Wednesday, January 21, 2004
I watched the State of the Union last night. Largely uninteresting, except for Bush's "permission slips" line and the poor phrasing/delivery of the Patriot Act line which gave Democrats a chance to applaud its running out next year. Big chuckles.
However, the lasting image of the night for me was of the soldiers in gallery they cut to with every single reference to the military. The first time the camera was on them standing, they at least looked awake. By the end, when the president was having his Reagan-moment about that little 10-yr-old girl in Rhode Island and what she can do to help support the war, the look of complete indifference and outright boredom on their faces seemed to speak volumes.
For the politicians in the audience, the soldiers in uniform are simply a symbol and there's an apparent belief that clapping and nice words make up for being asked to live on the other side of the world in extreme weather, facing extreme hostility, and near complete uncertainty. And on top of that, they're not allowed to leave when their contracts are done, so in effect we have forced conscription, just of people who have already been trained.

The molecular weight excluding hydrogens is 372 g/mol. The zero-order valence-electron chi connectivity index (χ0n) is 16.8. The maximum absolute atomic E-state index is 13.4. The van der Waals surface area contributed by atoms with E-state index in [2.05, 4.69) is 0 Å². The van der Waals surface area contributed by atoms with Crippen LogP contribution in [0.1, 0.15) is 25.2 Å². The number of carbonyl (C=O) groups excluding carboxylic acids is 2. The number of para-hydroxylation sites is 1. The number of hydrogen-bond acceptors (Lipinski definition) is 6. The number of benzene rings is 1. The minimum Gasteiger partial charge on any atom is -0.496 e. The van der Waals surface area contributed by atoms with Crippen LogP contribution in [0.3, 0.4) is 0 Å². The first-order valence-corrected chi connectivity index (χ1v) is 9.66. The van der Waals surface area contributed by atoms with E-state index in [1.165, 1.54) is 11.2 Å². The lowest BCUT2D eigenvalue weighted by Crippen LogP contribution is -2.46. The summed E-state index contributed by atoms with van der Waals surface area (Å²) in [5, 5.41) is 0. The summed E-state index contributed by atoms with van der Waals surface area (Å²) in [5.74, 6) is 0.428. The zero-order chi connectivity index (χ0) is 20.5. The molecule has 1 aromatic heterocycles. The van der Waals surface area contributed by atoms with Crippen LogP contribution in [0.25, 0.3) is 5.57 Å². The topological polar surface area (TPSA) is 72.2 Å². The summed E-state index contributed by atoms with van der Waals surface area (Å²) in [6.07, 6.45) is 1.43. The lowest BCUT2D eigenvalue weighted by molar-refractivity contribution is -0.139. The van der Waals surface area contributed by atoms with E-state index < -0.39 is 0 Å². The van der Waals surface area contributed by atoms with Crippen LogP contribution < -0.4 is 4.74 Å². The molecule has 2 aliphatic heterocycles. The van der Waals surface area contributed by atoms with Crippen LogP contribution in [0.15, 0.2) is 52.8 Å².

I'm sure the soldiers appreciate the sentiment, but it's got to be pretty hollow. These folks finally come back stateside and, while probably honored to be invited, sitting in full dress on national t.v. is probably the last place on earth they wanted to be. They're people who want to be at home (or maybe at the war if that's what gets them excited), but instead have to put up with the president and the networks pimping them for an hour. I bring this topic up not out of animosity towards the president--it has always been gag-inducing regardless of the president--but out of sympathy for the soldiers involved because unlike the normal guests at these things (e.g., a head of state, the guy who started an after-school program, whatever), they had to put up with that crap all night. Kudos to them for not faking smiles and interest in the whole charrade.
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